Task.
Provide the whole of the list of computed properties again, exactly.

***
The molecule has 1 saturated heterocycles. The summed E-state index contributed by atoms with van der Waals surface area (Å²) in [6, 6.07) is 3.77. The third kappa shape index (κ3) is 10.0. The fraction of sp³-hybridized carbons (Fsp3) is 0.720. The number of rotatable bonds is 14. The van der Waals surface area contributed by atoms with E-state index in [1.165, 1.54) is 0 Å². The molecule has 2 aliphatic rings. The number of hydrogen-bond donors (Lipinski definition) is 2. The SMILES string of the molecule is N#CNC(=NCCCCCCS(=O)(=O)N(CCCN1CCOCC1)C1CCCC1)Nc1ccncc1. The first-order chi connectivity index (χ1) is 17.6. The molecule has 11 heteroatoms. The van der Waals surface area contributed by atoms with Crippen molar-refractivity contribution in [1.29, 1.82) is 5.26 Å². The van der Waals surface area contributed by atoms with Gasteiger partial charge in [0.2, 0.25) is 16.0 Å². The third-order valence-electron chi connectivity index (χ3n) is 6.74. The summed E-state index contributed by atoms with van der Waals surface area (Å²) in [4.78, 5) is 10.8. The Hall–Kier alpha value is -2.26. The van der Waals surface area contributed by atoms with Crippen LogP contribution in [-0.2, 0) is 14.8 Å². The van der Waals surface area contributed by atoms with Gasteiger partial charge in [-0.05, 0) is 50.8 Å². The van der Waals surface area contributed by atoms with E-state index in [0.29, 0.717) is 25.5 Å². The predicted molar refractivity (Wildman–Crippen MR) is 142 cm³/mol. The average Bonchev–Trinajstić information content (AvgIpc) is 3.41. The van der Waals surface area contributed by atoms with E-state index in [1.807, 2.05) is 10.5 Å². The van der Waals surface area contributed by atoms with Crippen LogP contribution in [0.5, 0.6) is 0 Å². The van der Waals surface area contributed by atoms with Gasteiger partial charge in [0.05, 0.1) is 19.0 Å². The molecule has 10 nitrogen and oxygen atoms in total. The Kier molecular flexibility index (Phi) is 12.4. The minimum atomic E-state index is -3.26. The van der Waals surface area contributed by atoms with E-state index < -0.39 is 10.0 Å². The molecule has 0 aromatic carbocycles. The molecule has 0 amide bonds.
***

The molecule has 1 saturated heterocycles. The summed E-state index contributed by atoms with van der Waals surface area (Å²) in [6, 6.07) is 3.77. The third kappa shape index (κ3) is 10.0. The fraction of sp³-hybridized carbons (Fsp3) is 0.720. The number of rotatable bonds is 14. The van der Waals surface area contributed by atoms with E-state index in [1.165, 1.54) is 0 Å². The molecule has 2 aliphatic rings. The number of hydrogen-bond donors (Lipinski definition) is 2. The SMILES string of the molecule is N#CNC(=NCCCCCCS(=O)(=O)N(CCCN1CCOCC1)C1CCCC1)Nc1ccncc1. The first-order chi connectivity index (χ1) is 17.6. The molecule has 11 heteroatoms. The van der Waals surface area contributed by atoms with Crippen molar-refractivity contribution in [1.29, 1.82) is 5.26 Å². The van der Waals surface area contributed by atoms with Gasteiger partial charge in [0.2, 0.25) is 16.0 Å². The third-order valence-electron chi connectivity index (χ3n) is 6.74. The summed E-state index contributed by atoms with van der Waals surface area (Å²) in [4.78, 5) is 10.8. The Hall–Kier alpha value is -2.26. The van der Waals surface area contributed by atoms with Crippen LogP contribution in [-0.2, 0) is 14.8 Å². The van der Waals surface area contributed by atoms with Gasteiger partial charge in [-0.05, 0) is 50.8 Å². The van der Waals surface area contributed by atoms with E-state index in [0.29, 0.717) is 25.5 Å². The predicted molar refractivity (Wildman–Crippen MR) is 142 cm³/mol. The average Bonchev–Trinajstić information content (AvgIpc) is 3.41. The van der Waals surface area contributed by atoms with E-state index in [1.807, 2.05) is 10.5 Å². The van der Waals surface area contributed by atoms with Crippen LogP contribution in [0.5, 0.6) is 0 Å². The van der Waals surface area contributed by atoms with Gasteiger partial charge in [0.05, 0.1) is 19.0 Å². The molecule has 10 nitrogen and oxygen atoms in total. The Kier molecular flexibility index (Phi) is 12.4. The minimum atomic E-state index is -3.26. The van der Waals surface area contributed by atoms with E-state index < -0.39 is 10.0 Å². The molecule has 0 aromatic carbocycles. The molecule has 0 amide bonds.